Explore topics in design and engineering with artistic circuits, 3D printing, chain reactions, and a variety of other creative, hands-on activities.
Explore the fascinating world of MIT—cutting-edge research, engineering, and innovations—at performances, talks, programs, hands-on workshops, festivals, and more. Learn more about our public programs.
Inspire interest in science, technology, engineering, and art in students grades 6–12. Our hands-on workshops include a guided introduction to related museum exhibitions and current research at MIT. Also available for adult and senior groups by request. Learn more about our workshops.
Are you passionate about science, technology, and art? Would you enjoy sharing your enthusiasm with museum visitors of all ages? Join our education and public programs team as a volunteer! Learn more about volunteering.
Attention F.A.T. teams! Want help designing your contraption for the Friday After Thanksgiving Chain Reaction Event? Have an idea but not sure how to get started? Looking for feedback on your designs?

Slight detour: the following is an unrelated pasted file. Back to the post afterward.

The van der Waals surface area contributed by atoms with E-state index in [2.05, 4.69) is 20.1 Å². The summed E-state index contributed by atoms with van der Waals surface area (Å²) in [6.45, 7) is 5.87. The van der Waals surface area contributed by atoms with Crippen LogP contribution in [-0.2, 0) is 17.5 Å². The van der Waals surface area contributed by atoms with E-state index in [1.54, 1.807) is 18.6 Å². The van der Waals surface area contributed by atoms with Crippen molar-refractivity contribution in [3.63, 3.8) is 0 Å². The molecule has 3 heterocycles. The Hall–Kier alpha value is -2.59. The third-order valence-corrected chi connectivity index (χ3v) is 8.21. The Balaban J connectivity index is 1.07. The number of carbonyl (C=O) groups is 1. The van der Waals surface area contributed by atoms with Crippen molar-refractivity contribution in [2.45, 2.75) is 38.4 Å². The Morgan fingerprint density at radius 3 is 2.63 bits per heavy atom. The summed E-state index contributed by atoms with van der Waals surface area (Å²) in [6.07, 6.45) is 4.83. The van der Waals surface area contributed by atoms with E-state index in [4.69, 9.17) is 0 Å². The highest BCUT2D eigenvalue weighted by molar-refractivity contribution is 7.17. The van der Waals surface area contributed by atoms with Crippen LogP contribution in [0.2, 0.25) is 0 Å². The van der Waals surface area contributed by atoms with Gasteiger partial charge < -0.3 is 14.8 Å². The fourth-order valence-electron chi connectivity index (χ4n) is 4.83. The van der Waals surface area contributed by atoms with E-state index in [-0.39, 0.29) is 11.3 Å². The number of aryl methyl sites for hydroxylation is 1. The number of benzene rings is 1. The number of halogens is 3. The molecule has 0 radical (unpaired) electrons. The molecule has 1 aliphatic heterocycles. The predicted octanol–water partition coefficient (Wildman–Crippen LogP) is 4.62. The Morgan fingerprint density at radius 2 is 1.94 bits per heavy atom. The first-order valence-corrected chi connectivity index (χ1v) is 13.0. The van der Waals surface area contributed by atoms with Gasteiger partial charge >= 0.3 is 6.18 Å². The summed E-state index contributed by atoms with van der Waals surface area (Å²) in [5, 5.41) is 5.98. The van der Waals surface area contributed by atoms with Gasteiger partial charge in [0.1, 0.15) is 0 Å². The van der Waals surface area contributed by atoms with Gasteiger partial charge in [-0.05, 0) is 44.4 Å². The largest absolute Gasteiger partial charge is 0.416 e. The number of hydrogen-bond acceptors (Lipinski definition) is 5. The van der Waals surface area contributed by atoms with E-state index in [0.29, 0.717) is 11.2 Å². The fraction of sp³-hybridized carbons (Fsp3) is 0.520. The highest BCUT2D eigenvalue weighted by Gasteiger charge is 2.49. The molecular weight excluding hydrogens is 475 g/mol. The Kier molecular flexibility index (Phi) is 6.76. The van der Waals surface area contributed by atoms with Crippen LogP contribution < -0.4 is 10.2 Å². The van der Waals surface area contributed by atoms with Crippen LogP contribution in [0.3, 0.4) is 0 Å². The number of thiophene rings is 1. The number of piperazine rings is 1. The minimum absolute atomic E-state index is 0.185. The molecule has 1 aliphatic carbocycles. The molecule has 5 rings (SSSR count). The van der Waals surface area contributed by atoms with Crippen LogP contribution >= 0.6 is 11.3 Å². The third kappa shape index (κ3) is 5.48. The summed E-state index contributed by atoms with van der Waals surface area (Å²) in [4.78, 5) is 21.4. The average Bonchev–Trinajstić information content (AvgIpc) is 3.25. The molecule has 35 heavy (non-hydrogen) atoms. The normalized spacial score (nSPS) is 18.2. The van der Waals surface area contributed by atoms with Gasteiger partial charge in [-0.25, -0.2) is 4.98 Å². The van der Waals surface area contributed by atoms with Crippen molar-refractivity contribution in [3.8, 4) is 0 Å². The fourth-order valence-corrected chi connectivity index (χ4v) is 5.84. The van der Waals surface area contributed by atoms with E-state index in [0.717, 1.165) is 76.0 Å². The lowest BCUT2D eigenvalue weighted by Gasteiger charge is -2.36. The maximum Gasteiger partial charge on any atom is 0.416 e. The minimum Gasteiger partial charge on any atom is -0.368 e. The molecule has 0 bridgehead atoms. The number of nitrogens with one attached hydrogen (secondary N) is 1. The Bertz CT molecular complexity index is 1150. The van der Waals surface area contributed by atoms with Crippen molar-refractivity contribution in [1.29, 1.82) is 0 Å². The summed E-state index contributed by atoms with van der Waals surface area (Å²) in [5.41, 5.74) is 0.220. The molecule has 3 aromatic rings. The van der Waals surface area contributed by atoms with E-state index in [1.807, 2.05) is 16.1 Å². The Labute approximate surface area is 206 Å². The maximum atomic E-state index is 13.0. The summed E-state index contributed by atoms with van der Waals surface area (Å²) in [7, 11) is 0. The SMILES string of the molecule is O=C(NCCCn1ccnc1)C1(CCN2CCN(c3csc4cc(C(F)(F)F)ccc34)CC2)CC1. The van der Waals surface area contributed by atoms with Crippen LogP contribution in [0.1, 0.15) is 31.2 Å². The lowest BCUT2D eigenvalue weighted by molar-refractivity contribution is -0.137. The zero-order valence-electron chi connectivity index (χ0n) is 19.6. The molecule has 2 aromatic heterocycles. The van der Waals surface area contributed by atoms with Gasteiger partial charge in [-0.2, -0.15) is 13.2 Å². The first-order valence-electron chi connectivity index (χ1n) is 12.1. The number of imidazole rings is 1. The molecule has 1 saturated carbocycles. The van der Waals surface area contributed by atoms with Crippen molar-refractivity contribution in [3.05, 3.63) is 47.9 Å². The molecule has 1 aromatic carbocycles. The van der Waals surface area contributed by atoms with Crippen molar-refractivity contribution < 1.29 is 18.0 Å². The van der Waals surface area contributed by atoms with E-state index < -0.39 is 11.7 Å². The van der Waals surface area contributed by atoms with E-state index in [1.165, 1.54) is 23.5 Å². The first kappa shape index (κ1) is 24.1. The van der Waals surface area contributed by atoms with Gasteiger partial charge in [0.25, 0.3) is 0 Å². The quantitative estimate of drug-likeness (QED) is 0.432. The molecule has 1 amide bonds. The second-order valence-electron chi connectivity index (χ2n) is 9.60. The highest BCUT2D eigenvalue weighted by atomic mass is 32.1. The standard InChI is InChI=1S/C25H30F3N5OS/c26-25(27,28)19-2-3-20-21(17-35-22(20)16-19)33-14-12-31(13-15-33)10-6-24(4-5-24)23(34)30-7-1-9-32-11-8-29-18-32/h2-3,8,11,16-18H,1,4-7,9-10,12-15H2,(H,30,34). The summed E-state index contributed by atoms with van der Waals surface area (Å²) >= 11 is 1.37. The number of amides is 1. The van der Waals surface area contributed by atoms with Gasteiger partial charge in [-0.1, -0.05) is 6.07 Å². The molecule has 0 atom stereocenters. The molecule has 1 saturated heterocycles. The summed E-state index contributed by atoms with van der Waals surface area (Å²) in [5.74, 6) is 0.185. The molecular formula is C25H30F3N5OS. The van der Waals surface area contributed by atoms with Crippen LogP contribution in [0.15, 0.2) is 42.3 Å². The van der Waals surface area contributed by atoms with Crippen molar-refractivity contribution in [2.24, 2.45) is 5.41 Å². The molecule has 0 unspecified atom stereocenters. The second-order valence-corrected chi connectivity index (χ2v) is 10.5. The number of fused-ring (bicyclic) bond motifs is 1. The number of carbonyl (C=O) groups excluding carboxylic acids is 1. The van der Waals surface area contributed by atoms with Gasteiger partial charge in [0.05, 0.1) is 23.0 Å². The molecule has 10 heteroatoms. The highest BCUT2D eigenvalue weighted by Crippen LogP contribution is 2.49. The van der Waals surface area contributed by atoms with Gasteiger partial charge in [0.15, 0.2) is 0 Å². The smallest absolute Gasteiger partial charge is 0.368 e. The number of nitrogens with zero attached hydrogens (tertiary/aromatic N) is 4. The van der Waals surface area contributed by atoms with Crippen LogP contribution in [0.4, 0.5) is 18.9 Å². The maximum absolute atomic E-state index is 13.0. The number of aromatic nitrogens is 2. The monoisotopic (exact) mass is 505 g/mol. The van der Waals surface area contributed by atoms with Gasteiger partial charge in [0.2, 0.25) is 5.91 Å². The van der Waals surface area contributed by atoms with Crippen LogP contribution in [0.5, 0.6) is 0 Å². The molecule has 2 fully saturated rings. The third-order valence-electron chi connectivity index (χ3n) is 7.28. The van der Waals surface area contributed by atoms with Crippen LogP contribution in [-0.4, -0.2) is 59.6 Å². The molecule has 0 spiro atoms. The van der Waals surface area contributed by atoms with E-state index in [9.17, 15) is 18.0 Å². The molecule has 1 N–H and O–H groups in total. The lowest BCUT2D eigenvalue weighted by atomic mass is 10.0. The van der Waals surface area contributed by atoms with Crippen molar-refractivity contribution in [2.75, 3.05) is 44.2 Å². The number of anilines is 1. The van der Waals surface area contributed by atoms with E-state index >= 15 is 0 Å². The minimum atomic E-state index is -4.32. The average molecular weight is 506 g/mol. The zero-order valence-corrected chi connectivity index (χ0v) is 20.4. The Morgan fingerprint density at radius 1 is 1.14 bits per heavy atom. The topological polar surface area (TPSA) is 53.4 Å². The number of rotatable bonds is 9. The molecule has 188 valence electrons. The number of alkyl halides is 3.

Science on Saturday is a free, 60-minute presentation with fun demonstrations in which students can volunteer.
Featured and Special Events
In November and March we honor the contributions of women in science and encourage young girls to stay excited about all things STEM.
School Vacation Fun
Help build or just observe this massive chain reaction made up of dozens of individual devices designed by teams from all over the country.
Grab a friend—and a beer—and enjoy an evening of tinkering and building a Rube Goldberg-esque device. We’ll supply the materials you’ll need to construct your link. Then, at the end of the evening all of the devices will be connected to set off one giant chain reaction.
Join Sandy Pentland, MIT Professor of Media Arts & Sciences, Director of the MIT Human Dynamics Laboratory, and Co-leader of the World Economic Forum Big Data & Personal Data Initiatives for a discussion on big data. What is it?
Join Dr. Emile Bruneau, Research Associate and Lecturer at the University of Pennsylvania’s Annenberg School for Communication, to explore how human cognitive habits encourage bias, separation, and conflict.